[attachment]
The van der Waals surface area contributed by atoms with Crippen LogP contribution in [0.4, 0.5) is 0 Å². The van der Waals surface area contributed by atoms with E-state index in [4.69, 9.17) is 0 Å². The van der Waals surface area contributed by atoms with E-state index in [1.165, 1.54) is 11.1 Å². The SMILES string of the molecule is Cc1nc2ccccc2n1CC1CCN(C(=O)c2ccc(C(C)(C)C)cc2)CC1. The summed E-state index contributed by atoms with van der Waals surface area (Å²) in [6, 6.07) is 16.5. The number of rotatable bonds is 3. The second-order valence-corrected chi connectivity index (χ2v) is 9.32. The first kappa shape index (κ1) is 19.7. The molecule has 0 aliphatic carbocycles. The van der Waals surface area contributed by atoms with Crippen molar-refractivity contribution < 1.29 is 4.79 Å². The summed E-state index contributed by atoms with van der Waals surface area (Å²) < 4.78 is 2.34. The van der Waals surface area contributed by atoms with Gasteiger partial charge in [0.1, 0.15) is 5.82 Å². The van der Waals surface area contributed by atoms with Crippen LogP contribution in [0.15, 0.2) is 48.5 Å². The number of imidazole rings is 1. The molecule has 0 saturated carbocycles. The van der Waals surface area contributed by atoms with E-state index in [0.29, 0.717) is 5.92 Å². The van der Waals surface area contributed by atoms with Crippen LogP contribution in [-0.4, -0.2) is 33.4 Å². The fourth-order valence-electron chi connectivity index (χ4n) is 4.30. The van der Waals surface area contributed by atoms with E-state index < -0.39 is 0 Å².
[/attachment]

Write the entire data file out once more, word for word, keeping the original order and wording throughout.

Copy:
The van der Waals surface area contributed by atoms with Crippen LogP contribution in [0.4, 0.5) is 0 Å². The van der Waals surface area contributed by atoms with E-state index in [4.69, 9.17) is 0 Å². The van der Waals surface area contributed by atoms with E-state index in [1.165, 1.54) is 11.1 Å². The SMILES string of the molecule is Cc1nc2ccccc2n1CC1CCN(C(=O)c2ccc(C(C)(C)C)cc2)CC1. The summed E-state index contributed by atoms with van der Waals surface area (Å²) in [6, 6.07) is 16.5. The number of rotatable bonds is 3. The second-order valence-corrected chi connectivity index (χ2v) is 9.32. The first kappa shape index (κ1) is 19.7. The molecule has 0 aliphatic carbocycles. The van der Waals surface area contributed by atoms with Crippen molar-refractivity contribution < 1.29 is 4.79 Å². The summed E-state index contributed by atoms with van der Waals surface area (Å²) < 4.78 is 2.34. The van der Waals surface area contributed by atoms with Gasteiger partial charge in [0.1, 0.15) is 5.82 Å². The van der Waals surface area contributed by atoms with Crippen LogP contribution in [0.15, 0.2) is 48.5 Å². The number of imidazole rings is 1. The molecule has 0 saturated carbocycles. The van der Waals surface area contributed by atoms with E-state index in [0.29, 0.717) is 5.92 Å². The van der Waals surface area contributed by atoms with Crippen LogP contribution in [-0.4, -0.2) is 33.4 Å². The fourth-order valence-electron chi connectivity index (χ4n) is 4.30. The van der Waals surface area contributed by atoms with E-state index < -0.39 is 0 Å².